August 05, 2022 by Arden Montgomery
Best Wine for Cuban Food
Wine is pretty far down the list of most popular beverages to pair with Cuban cuisine. Vino Cubano is a relatively newfangled industry with a history that is utterly dwarfed by the island’s lengthy relationship with coffee, beer, rum, and other quintessentially-Cuban beverages.
However, contemporary Cuban comida integrates influences from far-reaching countries where wine is the drink of choice, and viticulture is represented as an integral part of the region’s self-conception. The flavors, unique ingredients, and culinary traditions of these myriad points of origin marry to create a food scene that is totally unique to Cuba. Plus, it’s totally wine-friendly.
How to pair wine with Cuban food
Most somms will tell you to reach for a bottle of Spanish Rioja or Rosado if you’re having a generically Cuban spread. Spain was for centuries the primary colonizer of the now-independent island. As a result, much of Cuban cuisine has a distinctly Spanish feel and flavor – meaning a vino de Espana is your best bet.
But the tropical traditions of the indigenous Taino remain strong in modern practice, with island fruits and fish dominating large parts of the menu. Influences brought in by enslaved Africans can also be found in the herbs and spices in Cuban seasonings. Finally, French and Italian foods have similarly left their mark on the cuisine as it exists today, offering a range of great options to choose from when selecting an ideal wine pairing.
From a traditional Ropa Vieja entree to a casual Cuban sandwich, the sheer breadth of these culinary creations gives foodies and oenophiles plenty of opportunities to explore wine matches to their heart’s content.
Below are a few bottles in the Argaux collection we think will go great with any number of Cuban dishes.
Best wine for cuban food
- 2019 Anza Diego Magaña Rioja – $31
A Rioja from Rioja, Spain, that’s just waiting to accompany you to your next Guaracha. A classic, elegant, old-vine grown and sustainably farmed Tempranillo-dominant blend, the palate offers notes of cherry and chalk that will complement a simple almond, olive and jamon tapas platter beautifully. Rising star winemaker Diego Magana says that this bottle is his favorite vintage he’s created so far – so get it while the getting’s good!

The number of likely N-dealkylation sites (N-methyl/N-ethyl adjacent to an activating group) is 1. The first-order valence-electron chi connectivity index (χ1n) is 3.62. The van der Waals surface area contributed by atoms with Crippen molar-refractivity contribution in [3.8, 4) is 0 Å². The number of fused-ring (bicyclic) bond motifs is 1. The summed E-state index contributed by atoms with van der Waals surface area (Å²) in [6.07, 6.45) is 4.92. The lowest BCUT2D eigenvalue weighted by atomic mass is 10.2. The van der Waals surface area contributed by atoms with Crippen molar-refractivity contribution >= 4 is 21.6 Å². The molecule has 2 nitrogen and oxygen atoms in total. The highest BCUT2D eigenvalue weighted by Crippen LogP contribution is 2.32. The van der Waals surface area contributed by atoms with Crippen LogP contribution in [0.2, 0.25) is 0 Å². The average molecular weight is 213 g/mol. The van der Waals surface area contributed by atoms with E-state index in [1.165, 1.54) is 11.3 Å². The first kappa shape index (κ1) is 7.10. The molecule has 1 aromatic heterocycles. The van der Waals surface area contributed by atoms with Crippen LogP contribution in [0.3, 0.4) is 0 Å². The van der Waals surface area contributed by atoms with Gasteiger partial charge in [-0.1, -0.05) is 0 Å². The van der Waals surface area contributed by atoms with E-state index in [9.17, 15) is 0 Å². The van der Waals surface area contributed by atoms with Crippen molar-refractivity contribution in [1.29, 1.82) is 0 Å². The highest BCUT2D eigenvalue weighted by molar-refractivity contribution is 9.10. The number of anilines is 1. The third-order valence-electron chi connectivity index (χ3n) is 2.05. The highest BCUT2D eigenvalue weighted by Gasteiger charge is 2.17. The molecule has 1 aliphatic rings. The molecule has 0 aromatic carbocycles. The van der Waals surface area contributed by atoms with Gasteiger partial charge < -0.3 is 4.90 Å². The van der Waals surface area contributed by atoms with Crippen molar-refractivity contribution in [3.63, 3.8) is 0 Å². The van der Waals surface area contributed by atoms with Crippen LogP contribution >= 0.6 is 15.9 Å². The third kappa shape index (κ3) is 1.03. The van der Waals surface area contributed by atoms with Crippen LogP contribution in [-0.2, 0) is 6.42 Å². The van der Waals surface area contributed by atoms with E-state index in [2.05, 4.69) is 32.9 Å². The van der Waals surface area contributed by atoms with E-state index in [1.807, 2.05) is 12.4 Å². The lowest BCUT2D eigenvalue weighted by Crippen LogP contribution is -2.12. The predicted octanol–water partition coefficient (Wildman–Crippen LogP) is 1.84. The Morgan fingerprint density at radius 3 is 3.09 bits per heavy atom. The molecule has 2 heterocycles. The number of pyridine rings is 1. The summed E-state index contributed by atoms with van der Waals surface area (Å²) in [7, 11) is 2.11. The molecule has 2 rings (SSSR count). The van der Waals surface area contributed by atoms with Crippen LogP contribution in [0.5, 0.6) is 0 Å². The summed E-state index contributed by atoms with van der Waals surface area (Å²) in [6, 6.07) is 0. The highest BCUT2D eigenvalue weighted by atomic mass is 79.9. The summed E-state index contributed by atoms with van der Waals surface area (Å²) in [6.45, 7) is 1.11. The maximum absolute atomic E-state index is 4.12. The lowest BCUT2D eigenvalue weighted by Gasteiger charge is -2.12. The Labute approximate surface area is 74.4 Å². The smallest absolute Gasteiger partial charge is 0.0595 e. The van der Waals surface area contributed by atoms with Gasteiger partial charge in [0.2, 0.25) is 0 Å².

- 2020 Cargaux Pinot Noir – $45
This bottle provides the perfect and delicious nod to the African influences of Cuban cuisine. A collaborative effort between Storm Wines and Chase Carhartt, the Cargaux Pinot is light with a silky smooth structure and delicate acidity that rolls out the red carpet for the floral, fruity, and spicy flavors. Classic pork dishes like slow-cooked carnitas will find themselves well-matched with this South African red.
- 2021 Origin Santa Cruz Mountains Rosé – $32
We can’t get enough of this delectably drinkable rosé here at Argaux. And paired with a citrusy plate of Mojito Cerdo, we think you’ll understand what we mean. Intentionally created as a flavorful experience, the winemakers at The Lester Family Vineyard curated the incoming grapes to boost and broaden the tates of red berries and citrus fruits within this beautiful bottle. Sip once and enjoy a finish that seems to go on forever.
- 2019 Bachelet-Monnot Maranges Rouge ‘La Fussière’ Premier Cru – $55
A nod to the French influences in Cuban cuisine, this is the wine to grab when Cuban sandwiches are front and center on your lunch menu. Pinot numero dos on our list today, this wine stands out for the spicy undertones afforded by 15% whole cluster vinification – perfect for complementing the buttery crunch of a classic French roll. Expect a smooth and cherry-forward palate to elevate your next mouthful of ham, cheese, and pickles.
- 2019 Cascina Fontana Barbera d’Alba – $39
For casual wine drinkers and seasoned oenophiles alike, this red is an accessible introduction to the vineyards of Italy as well as a distinct display of the Piedmont terroir. Jammy, spicy, floral, and tinged with graphite, the flavors of the Barbera d’Alba will pair perfectly with a barbecued Cuban-style pork tenderloin, or a generous pile of spicy arroz con gandules.
- 2018 DeMorgenzon DMZ Western Cape Chardonnay – $20
Another classic from the Cape, the DMZ is a South African Chardonnay we’re convinced must have been made with a Cuban-style dish of seafood ceviche with avocado in mind. Vanilla, apple, and caramel call back to the quintessential baked-good-ness of a traditional Chardonnay, and notes of pineapple and peach give it a tropical edge that promise to make this the latest island favorite.
- 2020 Norris Ribbon Ridge Dry Riesling – $35
Sweet, dry, and delicate, what better way to end the article than with a viticultural match to a true Cuban classic, Ropa Vieja? The fatty red dish is full of vibrant flavors coming from paprika, peppers, onions, and oregano, and needs a little lightening from a sweet and citrusy pair to bring out the best in those ingredients and elevate the experience overall. This delicious Oregonian Riesling is absolutely the answer.
If you want to dive a little deeper into which bottles in the Argaux collection go with certain cuisines (or single ingredients for that matter) there’s a lot more going on over at the Argaux blog. Does the mention of jamon have your mouth watering? Learn more about viticultural matches for ham here. If you’re looking to get cute with your pork products, check out Argaux’s best bottles for a charcuterie board here.
Or, if you’re looking for something really, really specific we didn’t mention above, connect with our Pocket Somm app for a personalized recommendation from an in-house sommelier.